UCBerkeley “New Manager Bootcamp”

Earlier this week, I had the distinct privilege of being invited to be on a panel at UCBerkeley’s “New Manager Bootcamp“.

This was my first time participating on an “expert panel” like this, so I really wast sure what I was getting myself into.

The auditorium was packed with ~90 people, all seasoned professionals from a range of different companies and different industries. They’d spent a bunch of time in workshops, listening and learning in an intensive crash-course. Now the tables were turned – they got to set the pace, and ask all the questions. After intros, and one “warm up” question from the organizer, the free-flow open questions started. From all corners of the room. Non-stop. For 75mins.

The trust and honesty in the room was great, and it was quickly evident that everyone was down-to-earth, asking brutally honest questions simply because they wanted to do right with their new roles and responsibilities.

The first few questions were “easy” black-and-white type questions. Things quickly got interesting with tricky gray-zone questions for the rest of the session. Each panelist responded super-honestly on how we’d each handled those tricky situations. Given that we all came from different backgrounds, different cultures, different careers, it was no surprise that we had different perspectives and attitudes for these gray-zone questions. We even had panelists asking each other questions, live on stage!?! As individual panelists, we didnt always agree on the mechanics of what we did, but we all agreed on the motivations of *why* we did what we did: taking care of people’s lives, and careers, individually, as part of the group, and as part of the company.

I found this educational, and I hope it was useful for the people asking the questions! Afterwards, I spent time in a nearby coffee shop quietly thinking about the questions, and reliving the different experiences behind the answers I shared on stage.

Unexpectedly, I was also asked to come back the next day, to talk about “we are all remoties“. Turns out that geo-distributed groups was a popular topic of discussion throughout the bootcamp, but I was still surprised at the level of interest when Homa asked for a quick show of “who would be willing to skip lunch for an extra session on remoties” and almost everyone jumped up! The “remoties” presentation was rushed, because of the tight time grabbing food-to-go, making sure not to delay the other scheduled sessions, and the flood of questions. Yet, people were fully engaged, sitting on the floor with food, asking great questions, and really excited by what was possible for distributed groups when the mechanics were debugged.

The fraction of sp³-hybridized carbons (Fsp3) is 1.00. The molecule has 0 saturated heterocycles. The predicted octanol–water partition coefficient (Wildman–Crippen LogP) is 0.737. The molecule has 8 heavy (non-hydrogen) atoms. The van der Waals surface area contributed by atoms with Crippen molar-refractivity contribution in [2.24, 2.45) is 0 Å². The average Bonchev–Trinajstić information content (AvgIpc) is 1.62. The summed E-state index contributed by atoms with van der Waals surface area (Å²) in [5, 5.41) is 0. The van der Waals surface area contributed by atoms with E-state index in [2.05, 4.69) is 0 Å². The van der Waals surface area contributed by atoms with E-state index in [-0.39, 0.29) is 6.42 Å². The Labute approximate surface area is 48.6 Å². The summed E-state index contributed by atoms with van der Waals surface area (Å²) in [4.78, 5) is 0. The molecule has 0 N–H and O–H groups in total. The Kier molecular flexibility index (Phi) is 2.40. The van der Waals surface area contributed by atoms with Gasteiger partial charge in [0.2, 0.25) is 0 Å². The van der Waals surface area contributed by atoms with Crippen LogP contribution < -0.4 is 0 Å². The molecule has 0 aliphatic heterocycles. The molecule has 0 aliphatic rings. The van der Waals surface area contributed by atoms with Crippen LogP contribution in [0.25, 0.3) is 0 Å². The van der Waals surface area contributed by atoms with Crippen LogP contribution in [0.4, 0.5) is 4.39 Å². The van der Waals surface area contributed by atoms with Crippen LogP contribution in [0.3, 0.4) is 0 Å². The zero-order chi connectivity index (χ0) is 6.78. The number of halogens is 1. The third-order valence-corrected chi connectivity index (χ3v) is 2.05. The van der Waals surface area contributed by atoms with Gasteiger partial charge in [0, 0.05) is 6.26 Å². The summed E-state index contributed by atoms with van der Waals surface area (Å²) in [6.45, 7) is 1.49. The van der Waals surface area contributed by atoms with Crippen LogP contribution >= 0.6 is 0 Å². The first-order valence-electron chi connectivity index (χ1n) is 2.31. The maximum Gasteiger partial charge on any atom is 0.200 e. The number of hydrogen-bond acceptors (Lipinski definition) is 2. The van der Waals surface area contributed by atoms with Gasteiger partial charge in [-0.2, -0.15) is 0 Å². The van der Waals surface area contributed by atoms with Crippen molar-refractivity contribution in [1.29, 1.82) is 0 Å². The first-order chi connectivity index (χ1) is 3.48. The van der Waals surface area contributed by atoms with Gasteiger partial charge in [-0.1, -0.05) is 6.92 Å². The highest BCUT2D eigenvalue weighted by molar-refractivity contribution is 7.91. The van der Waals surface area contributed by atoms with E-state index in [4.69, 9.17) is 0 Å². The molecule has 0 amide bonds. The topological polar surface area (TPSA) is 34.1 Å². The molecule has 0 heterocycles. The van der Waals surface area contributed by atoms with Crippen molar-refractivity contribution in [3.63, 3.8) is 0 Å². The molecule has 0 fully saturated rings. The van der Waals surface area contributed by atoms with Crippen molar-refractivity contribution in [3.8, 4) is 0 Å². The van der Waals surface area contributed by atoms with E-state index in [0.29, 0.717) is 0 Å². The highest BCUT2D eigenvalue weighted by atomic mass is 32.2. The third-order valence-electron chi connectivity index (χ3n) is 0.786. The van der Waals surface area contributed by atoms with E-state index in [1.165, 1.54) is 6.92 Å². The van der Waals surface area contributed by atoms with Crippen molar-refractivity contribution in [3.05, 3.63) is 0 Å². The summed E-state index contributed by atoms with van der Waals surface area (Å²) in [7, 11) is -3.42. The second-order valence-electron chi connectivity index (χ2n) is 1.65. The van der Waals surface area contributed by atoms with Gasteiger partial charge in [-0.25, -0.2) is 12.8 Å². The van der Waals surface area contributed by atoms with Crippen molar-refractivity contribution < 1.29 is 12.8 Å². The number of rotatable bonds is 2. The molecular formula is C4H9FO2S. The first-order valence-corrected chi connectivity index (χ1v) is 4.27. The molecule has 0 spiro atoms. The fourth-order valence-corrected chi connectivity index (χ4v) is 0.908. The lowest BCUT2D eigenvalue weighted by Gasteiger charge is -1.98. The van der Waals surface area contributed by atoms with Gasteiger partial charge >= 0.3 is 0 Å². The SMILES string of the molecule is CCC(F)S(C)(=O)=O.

Distributed work groups are obviously a big issue, not just in open source software projects, but also in a lot of other companies in the bay area.

Big thanks to Homa and Kim for putting it all together. The timing of this was fortuitous, and I found myself thinking about possible ideas for Mozilla’s ManagerHacking series that morgamic revived recently and will be coming up again in a few weeks.

Infrastructure load for March 2013

  • #checkins-per-month: We had 6,433 checkins in March 2013. This is well past our previous record of 6,247 in Jan2013. Every working day was consistently busy (>200 checkins per working day) and load-per-day was busy across longer periods of each day.

  • #checkins-per-day: On 18mar, we had 323 checkins – a new record for a single day, breaking our previous record of 307 checkins-per-day on 06jan2013. During March, 20-of-31 days had over 200 checkins-per-day – thats every working day except 28mar (because of Easter weekend?). 13-of-31 days had over 250 checkins-per-day (3-of-31 days had over 300 checkins-per-day!).
  • #checkins-per-hour: Checkins are still mostly mid-day PT/afternoon ET, but the load has increased across the day. For 9 of every 24 hours, we sustained over 10 checkins per hour, the heaviest sustained use we’ve seen so far across our day. Heaviest load times this month were 2-3pm PT (13.22 checkins-per-hour).
  • As usual, our build pool handled the load well, with >95% of all builds consistently being started within 15mins.